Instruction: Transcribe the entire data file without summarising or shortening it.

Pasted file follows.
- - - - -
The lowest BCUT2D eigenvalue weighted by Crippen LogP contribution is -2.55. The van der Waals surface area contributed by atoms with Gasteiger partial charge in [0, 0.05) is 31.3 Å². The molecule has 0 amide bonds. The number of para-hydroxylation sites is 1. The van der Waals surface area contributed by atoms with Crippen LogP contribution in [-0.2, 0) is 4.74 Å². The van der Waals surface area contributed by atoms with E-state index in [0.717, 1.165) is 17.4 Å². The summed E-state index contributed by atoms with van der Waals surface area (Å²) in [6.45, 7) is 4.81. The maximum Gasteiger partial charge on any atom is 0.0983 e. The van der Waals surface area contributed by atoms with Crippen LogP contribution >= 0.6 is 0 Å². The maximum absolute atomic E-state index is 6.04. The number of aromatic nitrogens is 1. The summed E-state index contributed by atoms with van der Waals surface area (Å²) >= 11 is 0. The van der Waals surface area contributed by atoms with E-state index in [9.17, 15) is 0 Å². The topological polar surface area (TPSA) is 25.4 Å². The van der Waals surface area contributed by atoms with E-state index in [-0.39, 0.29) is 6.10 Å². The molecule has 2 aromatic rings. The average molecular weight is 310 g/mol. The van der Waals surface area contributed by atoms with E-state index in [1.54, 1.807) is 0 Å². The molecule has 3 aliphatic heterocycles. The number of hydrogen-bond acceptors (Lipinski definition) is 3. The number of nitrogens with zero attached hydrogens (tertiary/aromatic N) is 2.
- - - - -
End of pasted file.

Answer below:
The lowest BCUT2D eigenvalue weighted by Crippen LogP contribution is -2.55. The van der Waals surface area contributed by atoms with Gasteiger partial charge in [0, 0.05) is 31.3 Å². The molecule has 0 amide bonds. The number of para-hydroxylation sites is 1. The van der Waals surface area contributed by atoms with Crippen LogP contribution in [-0.2, 0) is 4.74 Å². The van der Waals surface area contributed by atoms with E-state index in [0.717, 1.165) is 17.4 Å². The summed E-state index contributed by atoms with van der Waals surface area (Å²) in [6.45, 7) is 4.81. The maximum Gasteiger partial charge on any atom is 0.0983 e. The van der Waals surface area contributed by atoms with Crippen LogP contribution >= 0.6 is 0 Å². The maximum absolute atomic E-state index is 6.04. The number of aromatic nitrogens is 1. The summed E-state index contributed by atoms with van der Waals surface area (Å²) >= 11 is 0. The van der Waals surface area contributed by atoms with E-state index in [9.17, 15) is 0 Å². The topological polar surface area (TPSA) is 25.4 Å². The van der Waals surface area contributed by atoms with E-state index in [-0.39, 0.29) is 6.10 Å². The molecule has 2 aromatic rings. The average molecular weight is 310 g/mol. The van der Waals surface area contributed by atoms with E-state index in [1.54, 1.807) is 0 Å². The molecule has 3 aliphatic heterocycles. The number of hydrogen-bond acceptors (Lipinski definition) is 3. The number of nitrogens with zero attached hydrogens (tertiary/aromatic N) is 2.